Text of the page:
An Internet storm is caused by a US pharmacist’s refusal to supply, but could it also happen in Australia?
A US woman says she was publicly shamed and left in tears after a pharmacist refused to fulfil her prescription for miscarriage-inducing medicine for “ethical” reasons.
Nicole Mone Arteaga, 35, posted her account of the incident on Facebook, where it has been shared more than 30,000 times, liked more than 50,000 times and generated 14,0000 comments.
Ms Mone Artega, was prescribed an undisclosed miscarriage-inducing medication after finding out her eight-week old foetus was lacking a heartbeat.
However when she went into a Walgreens pharmacy in Peoria, Arizona, pharmacist Brian Hreniuc refused to fill her prescription because he is anti-abortion.
“(Mr Hreniuc) asks me if I’m pregnant, (to) which I say yes and he tells me: ‘I’m not giving you this one. I can’t give you this one,” she told a US television network.
“I stood at the mercy of this pharmacist explaining my situation in front of my 7 year old, and five customers standing behind only to be denied because of his ethical beliefs,” Ms Mone Arteaga wrote on June 23, according to News Limited sources.
“I left Walgreens in tears, ashamed and feeling humiliated by a man who knows nothing of my struggles but feels it is his right to deny medication prescribed to me by my doctor”.
Closer to home, the Pharmacy Board of Australia Code of Conduct says that good practice is to not allow “moral or religious views to deny patients or clients access to healthcare, recognising that practitioners are free to decline to provide or participate in that care personally”.
The Board says that pharmacists must, if they object conscientiously to supplying a product, inform patients or clients and, if relevant, colleagues of the objection, and not use that objection to impede access to treatments that are legal.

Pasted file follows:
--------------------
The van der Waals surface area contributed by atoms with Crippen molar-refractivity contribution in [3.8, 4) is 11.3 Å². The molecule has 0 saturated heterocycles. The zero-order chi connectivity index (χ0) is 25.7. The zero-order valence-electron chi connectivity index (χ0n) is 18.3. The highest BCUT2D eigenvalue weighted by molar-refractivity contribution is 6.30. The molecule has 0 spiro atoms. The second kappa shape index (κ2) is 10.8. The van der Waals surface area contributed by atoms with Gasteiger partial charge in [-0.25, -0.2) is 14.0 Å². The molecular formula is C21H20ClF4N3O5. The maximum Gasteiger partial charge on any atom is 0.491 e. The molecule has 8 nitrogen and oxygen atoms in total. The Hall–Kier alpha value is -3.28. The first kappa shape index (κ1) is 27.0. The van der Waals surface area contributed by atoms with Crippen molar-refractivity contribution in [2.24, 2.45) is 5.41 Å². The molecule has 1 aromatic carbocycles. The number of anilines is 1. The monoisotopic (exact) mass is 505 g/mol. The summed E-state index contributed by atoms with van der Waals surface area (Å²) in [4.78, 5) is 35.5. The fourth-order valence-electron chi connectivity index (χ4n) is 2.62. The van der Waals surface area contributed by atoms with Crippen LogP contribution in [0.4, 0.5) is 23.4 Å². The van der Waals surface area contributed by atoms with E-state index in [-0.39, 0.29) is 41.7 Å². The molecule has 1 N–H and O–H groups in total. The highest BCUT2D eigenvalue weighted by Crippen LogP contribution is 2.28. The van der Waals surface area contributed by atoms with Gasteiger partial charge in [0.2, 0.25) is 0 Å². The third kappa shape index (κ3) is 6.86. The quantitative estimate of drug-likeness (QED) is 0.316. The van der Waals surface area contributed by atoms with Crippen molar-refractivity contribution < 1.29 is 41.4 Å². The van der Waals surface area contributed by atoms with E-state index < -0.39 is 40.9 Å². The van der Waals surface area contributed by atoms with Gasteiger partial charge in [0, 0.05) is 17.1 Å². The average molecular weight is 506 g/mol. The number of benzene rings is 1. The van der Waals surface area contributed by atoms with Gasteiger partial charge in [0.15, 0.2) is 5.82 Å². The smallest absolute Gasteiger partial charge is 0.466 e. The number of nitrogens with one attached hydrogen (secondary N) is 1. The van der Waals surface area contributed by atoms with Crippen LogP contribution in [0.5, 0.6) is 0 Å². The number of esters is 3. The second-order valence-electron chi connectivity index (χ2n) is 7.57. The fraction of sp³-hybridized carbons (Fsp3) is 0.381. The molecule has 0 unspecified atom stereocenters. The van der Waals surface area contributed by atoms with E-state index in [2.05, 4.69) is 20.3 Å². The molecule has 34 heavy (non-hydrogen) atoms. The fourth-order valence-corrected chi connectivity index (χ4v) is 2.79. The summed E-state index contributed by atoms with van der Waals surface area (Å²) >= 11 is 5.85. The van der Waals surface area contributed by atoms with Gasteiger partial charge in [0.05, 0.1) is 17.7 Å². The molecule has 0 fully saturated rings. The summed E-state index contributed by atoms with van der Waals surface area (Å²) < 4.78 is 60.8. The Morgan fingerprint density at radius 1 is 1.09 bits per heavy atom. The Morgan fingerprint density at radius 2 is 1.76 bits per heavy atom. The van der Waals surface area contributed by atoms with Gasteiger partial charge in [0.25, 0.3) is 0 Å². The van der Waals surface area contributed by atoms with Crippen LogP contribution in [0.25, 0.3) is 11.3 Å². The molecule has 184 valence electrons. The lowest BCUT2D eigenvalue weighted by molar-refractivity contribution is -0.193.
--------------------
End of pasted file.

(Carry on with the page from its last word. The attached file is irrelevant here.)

PSA national president Dr Shane Jackson said the approach in Australia is to encourage pharmacists to be “pragmatic not dogmatic”, told AJP.
“People are within their rights to refuse to supply these products themselves however they do need to be mindful of their obligations to provide information and support to patients and to ensure continuity of care,” he said.
According to the PSA code of ethics Care principle 2: “A pharmacist: informs the patient when exercising the right to decline provision of certain forms of health care based on the individual pharmacist’s conscientious objection, and in such circumstances, appropriately facilitates continuity of care for the patient”.
In it’s specific guidance document for S3 emergency contraception (levonorgestrel and ulipristal), PSA states that: “In the event that an out-of-stock situation or moral belief of a pharmacist leads to the non-supply of a product or service, the pharmacist must accept responsibility for ensuring continuity of care – that is, timely access to the required medicine or service.
This may involve the use of initiative to identify another reasonably available source for the required medicine or service, particularly in rural or remote areas or in other situations where access to alternate service providers may be limited”.
Arizona state law allows pharmacists to deny prescriptions based on moral or religious grounds. It is one of only six states to have that law, the News Limited article stated.
Walgreens’ corporate office is reportedly investigating the incident but admitted Ms Mone Arteaga should have been immediately referred to another employee within the store.